4tronix Bit:Commander for the micro:bit – a quick review this evening!

Fresh from the post comes a great controller for the micro:bit from 4tronixthe Bit:Commander. It’s baking hot up in the office, so I’m just going to do a quick review and my thoughts on it.

The micro:bit plugs into the back and then, powered by 3 AA batteries, you have access to the following features:

  • 4 square tactile buttons (digital inputs).
  • a dial potentiometer with MIN and MAX labels.
  • a 2-axis analog joystick with centre push switch.
  • 6 RGB LEDs (Neopixel-style).
  • powered miniature buzzer

It comes in a nice, protective box so you can put it away when not needed:

It, of course, does not come with the micro:bit itself, so you’ll want to make sure you’ve got one in order to play about with the Bit:Commander.

Once programmed, you slot the micro:bit into the usual connector at the top of the controller. You insert your batteries, flick the On/Off switch and a little blue LED comes on to tell you the board has power.

Gareth over at 4tronix has provided a MakeCode extension which you install using the Advanced package adder in the MakeCode interface. Once revealed, the extension gives you access to all the inputs and outputs and you can get on with coding. You can also control the board using MicroPython and a link to an external website is provided to help you get started. There’s no specific library for the Bit:Commander, but it’s pretty easy to get to grips with it once you know which pin is connected to what.

The controller feels good in the hands – it’s just large enough for an adult and would be perfect for smaller hands (which, of course, the micro:bit is aimed at). Most importantly, it’s colourful and bright; just the kind of thing to appeal to younger programmers.


I had a little play around with the various functions (except the buzzer because I don’t like that kind of noise in the quiet of the evening! 😉 ) Here’s a quick video in which I use one of the tactile buttons to turn the LEDs on. I then control their brightness with the dial potentiometer and control the speed of the cycling rainbow LEDs using the X-axis of the analog joystick. It’s a simple program (because I’m not that good with MakeCode!) but I hope it shows you a little what it can do. The Hex file that I created can be downloaded inside a .zip file here.

Of course, just using the Bit:Commander by itself is relatively easy – there’s even a Simple Simon game that someone’s written that you can upload to it. What I’d like to see it used for is as a robotics controller – that 2-axis analog joystick is great for speed control and direction, for example. Or alternatively, you could use the dial to set the speed and just use the joystick for direction. The other buttons could be used to trigger sound and light effects and the buzzer’s great for giving you an indicator of state.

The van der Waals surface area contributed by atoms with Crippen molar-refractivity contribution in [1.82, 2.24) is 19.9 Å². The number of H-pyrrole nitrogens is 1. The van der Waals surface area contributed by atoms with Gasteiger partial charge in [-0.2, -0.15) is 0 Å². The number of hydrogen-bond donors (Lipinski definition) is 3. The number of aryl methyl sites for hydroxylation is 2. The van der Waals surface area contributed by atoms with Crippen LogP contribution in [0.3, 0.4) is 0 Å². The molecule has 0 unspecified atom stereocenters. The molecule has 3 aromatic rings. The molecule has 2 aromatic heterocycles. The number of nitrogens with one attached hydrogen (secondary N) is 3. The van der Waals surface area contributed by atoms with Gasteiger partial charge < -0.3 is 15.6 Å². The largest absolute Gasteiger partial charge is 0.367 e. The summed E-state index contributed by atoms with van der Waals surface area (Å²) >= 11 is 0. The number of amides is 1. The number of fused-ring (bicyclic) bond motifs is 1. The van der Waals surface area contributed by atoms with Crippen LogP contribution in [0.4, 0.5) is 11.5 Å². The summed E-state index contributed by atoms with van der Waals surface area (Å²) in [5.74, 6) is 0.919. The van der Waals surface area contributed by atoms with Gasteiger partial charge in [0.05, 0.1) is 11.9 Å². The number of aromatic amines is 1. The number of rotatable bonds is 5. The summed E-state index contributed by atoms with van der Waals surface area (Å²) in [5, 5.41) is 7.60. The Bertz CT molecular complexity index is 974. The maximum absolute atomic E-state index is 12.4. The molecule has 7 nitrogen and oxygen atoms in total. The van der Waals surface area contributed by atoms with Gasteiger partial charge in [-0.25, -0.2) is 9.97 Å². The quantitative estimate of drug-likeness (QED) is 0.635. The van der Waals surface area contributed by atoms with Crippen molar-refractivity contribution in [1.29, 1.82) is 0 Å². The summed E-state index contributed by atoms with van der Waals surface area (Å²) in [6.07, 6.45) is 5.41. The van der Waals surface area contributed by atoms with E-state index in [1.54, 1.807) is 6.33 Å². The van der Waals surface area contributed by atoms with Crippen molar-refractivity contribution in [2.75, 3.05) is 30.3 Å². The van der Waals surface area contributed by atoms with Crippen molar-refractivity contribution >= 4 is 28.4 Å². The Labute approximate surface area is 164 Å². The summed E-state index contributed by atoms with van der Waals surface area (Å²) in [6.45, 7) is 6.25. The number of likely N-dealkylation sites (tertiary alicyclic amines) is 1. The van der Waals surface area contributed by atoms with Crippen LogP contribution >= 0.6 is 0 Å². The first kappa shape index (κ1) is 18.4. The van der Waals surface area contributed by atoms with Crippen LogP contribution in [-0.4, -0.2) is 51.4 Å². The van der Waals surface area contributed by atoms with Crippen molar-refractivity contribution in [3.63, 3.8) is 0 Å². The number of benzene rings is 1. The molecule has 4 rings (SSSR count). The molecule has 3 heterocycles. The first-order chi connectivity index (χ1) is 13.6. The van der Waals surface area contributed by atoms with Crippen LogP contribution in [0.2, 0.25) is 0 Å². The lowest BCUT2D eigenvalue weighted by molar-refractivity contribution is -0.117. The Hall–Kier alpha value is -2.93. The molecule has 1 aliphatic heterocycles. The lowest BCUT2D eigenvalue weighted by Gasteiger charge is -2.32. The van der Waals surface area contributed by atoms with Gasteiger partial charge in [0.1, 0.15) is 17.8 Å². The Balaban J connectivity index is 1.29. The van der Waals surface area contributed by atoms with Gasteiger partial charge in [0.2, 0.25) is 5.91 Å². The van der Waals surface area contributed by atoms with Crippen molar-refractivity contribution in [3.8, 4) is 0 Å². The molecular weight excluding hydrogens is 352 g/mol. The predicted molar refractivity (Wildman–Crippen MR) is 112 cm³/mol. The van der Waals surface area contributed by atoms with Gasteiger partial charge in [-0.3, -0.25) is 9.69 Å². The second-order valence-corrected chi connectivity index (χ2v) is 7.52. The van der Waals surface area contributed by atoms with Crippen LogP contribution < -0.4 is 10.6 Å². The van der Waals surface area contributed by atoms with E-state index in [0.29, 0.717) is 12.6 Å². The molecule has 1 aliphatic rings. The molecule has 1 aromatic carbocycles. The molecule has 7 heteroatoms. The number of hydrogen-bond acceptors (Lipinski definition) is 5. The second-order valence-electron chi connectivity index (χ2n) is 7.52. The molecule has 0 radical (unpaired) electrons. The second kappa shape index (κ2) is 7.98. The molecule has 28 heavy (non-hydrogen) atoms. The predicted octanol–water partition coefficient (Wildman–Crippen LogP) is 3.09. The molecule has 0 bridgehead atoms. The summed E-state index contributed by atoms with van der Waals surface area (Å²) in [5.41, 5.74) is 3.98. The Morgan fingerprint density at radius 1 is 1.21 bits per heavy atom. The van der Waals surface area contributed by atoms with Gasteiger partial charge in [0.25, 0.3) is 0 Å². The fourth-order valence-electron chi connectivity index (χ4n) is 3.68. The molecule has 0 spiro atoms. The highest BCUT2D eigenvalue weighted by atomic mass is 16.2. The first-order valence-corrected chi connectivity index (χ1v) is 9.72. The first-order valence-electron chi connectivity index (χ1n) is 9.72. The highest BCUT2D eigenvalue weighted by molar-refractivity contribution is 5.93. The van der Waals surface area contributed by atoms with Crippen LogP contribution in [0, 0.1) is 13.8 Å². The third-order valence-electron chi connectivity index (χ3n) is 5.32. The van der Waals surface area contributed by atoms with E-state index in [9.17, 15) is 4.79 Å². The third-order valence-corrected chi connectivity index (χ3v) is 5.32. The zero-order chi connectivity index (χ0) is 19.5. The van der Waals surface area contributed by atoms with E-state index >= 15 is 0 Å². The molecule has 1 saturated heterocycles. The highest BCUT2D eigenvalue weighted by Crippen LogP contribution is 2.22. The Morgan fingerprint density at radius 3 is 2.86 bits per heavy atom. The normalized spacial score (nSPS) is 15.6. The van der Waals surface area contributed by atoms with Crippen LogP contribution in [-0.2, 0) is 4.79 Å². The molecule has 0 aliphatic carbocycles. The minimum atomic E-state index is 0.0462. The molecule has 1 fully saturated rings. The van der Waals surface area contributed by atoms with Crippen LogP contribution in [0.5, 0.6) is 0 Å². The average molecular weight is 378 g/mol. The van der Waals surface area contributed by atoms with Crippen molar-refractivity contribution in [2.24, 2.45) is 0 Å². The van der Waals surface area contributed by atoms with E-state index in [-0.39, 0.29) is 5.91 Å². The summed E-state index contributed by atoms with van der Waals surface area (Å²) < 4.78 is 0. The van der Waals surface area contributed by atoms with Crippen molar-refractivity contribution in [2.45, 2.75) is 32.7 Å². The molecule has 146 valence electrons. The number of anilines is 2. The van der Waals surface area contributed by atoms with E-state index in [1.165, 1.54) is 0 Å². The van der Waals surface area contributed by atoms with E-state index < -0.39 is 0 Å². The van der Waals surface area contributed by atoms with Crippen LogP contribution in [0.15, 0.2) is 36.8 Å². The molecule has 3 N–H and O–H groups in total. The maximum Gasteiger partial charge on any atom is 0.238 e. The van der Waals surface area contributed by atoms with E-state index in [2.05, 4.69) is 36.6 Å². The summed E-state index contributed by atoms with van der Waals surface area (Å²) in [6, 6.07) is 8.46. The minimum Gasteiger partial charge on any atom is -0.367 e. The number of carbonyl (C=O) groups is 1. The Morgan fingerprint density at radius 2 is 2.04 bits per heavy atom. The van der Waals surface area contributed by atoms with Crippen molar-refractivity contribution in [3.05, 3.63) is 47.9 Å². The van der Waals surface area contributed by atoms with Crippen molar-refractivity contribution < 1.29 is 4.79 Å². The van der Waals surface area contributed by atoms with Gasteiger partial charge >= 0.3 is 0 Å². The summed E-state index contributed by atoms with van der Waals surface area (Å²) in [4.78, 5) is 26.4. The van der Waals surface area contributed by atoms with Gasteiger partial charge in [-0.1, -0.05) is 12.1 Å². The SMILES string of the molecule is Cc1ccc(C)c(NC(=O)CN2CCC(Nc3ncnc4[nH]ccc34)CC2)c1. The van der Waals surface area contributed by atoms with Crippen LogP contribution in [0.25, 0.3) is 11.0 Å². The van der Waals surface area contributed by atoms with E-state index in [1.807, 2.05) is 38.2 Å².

I was really impressed with it – it’s solid, just the right size, very well-designed and has great potential as either a games controller, robotics controller or standalone plaything. Another big thumbs-up from me!

Buying the Bit:Commander

You can buy the Bit:Commander for just under £20 from 4tronix.

Raspberry Pi 4 boot-from-mass-storage functionality enters beta phase

The techies from Raspberry Pi have just announced that the ability to boot from a mass storage device with Raspbian installed without an SD card is one step closer today. There is now a public beta programme for the facility and you can get involved by using your own hard drive or pen drive. Head over to the Raspberry Pi Forums where you can find the instructions. Please also use the forum thread to feedback any issues with the operating system giving as much detail of your set-up as you can.

I’m part of the Alpha testing team and I can confirm that “it worked for me!” 🙂

Create a London Eye model and turbine station with a micro:bit

This is lovely and also a great micro:bit resource. The folks over at Kitronik have written a detailed explanation of how to build this great London Eye and turbine station model over on their blog. It uses their All-in-One Robotics Board to drive both the “Eye” and the wind turbine on top of the turbine station. They include all the files to help you laser-cut the models (although I daresay you could do the same out of cardboard manually) and extensive instructions on how it goes together. This was part of their Bett 2019 display and you can read all the details and see the information about their “City” display here.

Raspberry Pi + new HQ Camera = PiDSLR (Guest post from David Booth!)

by David Booth, Hitchin Hackspace


I’ve been loaned a new Raspberry Pi High Quality (HQ) camera with both the 6mm wide-angle lens and the 16mm telephoto lens by a very generous benefactor. It was so I could create an automated 360-degree turntable lightbox with integrated HQ camera to take consistent, rotatable photos of robots at the next Pi Wars event.

Whilst in my possession, I wanted to take a bunch of photos through it to see the results and inspect them for image quality, light-gathering ability, focus control and a few other features. The easiest way for me to do this was to make a portable camera where I can put it through its paces, hence the idea of PiDSLR pinged into my head. (I know this is technically a mirrorless camera, but I thought the PiDSLR name was cooler!)


  1. Design and 3D-print a simple mount for the camera to connect to a Raspberry Pi.
  2. Create a way of viewing a live preview so that I can focus the lens whilst out and about.
  3. Create a way of triggering a photo to be taken.
  4. Put the loaned Raspberry Pi HQ Camera and lens kit through its paces.

Putting it all together